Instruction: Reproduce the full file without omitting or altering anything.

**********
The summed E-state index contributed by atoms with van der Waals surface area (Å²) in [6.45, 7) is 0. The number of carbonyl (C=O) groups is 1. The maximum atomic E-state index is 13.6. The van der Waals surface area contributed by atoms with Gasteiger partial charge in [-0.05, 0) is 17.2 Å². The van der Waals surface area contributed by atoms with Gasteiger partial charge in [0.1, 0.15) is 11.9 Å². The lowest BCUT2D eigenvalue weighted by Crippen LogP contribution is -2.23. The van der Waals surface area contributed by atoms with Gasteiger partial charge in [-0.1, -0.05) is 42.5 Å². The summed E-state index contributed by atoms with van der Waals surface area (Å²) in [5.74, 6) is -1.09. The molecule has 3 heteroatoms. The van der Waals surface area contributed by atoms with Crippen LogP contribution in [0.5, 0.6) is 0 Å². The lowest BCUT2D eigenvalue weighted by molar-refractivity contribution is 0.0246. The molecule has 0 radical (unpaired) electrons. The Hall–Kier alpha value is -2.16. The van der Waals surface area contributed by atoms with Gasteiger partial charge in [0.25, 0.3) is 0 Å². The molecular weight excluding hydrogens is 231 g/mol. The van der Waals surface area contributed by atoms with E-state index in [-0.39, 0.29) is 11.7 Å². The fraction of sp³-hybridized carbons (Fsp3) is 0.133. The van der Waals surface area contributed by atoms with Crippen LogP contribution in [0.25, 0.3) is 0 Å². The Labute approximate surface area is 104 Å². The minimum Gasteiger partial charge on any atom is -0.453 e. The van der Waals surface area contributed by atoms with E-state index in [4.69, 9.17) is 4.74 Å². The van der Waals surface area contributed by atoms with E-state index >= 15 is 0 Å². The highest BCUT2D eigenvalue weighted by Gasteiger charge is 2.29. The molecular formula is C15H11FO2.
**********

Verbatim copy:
The summed E-state index contributed by atoms with van der Waals surface area (Å²) in [6.45, 7) is 0. The number of carbonyl (C=O) groups is 1. The maximum atomic E-state index is 13.6. The van der Waals surface area contributed by atoms with Gasteiger partial charge in [-0.05, 0) is 17.2 Å². The van der Waals surface area contributed by atoms with Gasteiger partial charge in [0.1, 0.15) is 11.9 Å². The lowest BCUT2D eigenvalue weighted by Crippen LogP contribution is -2.23. The van der Waals surface area contributed by atoms with Gasteiger partial charge in [-0.1, -0.05) is 42.5 Å². The summed E-state index contributed by atoms with van der Waals surface area (Å²) in [5.74, 6) is -1.09. The molecule has 3 heteroatoms. The van der Waals surface area contributed by atoms with Crippen LogP contribution in [0.5, 0.6) is 0 Å². The lowest BCUT2D eigenvalue weighted by molar-refractivity contribution is 0.0246. The molecule has 0 radical (unpaired) electrons. The Hall–Kier alpha value is -2.16. The van der Waals surface area contributed by atoms with Gasteiger partial charge in [0.25, 0.3) is 0 Å². The molecular weight excluding hydrogens is 231 g/mol. The van der Waals surface area contributed by atoms with E-state index in [-0.39, 0.29) is 11.7 Å². The fraction of sp³-hybridized carbons (Fsp3) is 0.133. The van der Waals surface area contributed by atoms with Crippen LogP contribution in [0.25, 0.3) is 0 Å². The Labute approximate surface area is 104 Å². The minimum Gasteiger partial charge on any atom is -0.453 e. The van der Waals surface area contributed by atoms with E-state index in [4.69, 9.17) is 4.74 Å². The van der Waals surface area contributed by atoms with E-state index >= 15 is 0 Å². The highest BCUT2D eigenvalue weighted by Gasteiger charge is 2.29. The molecular formula is C15H11FO2.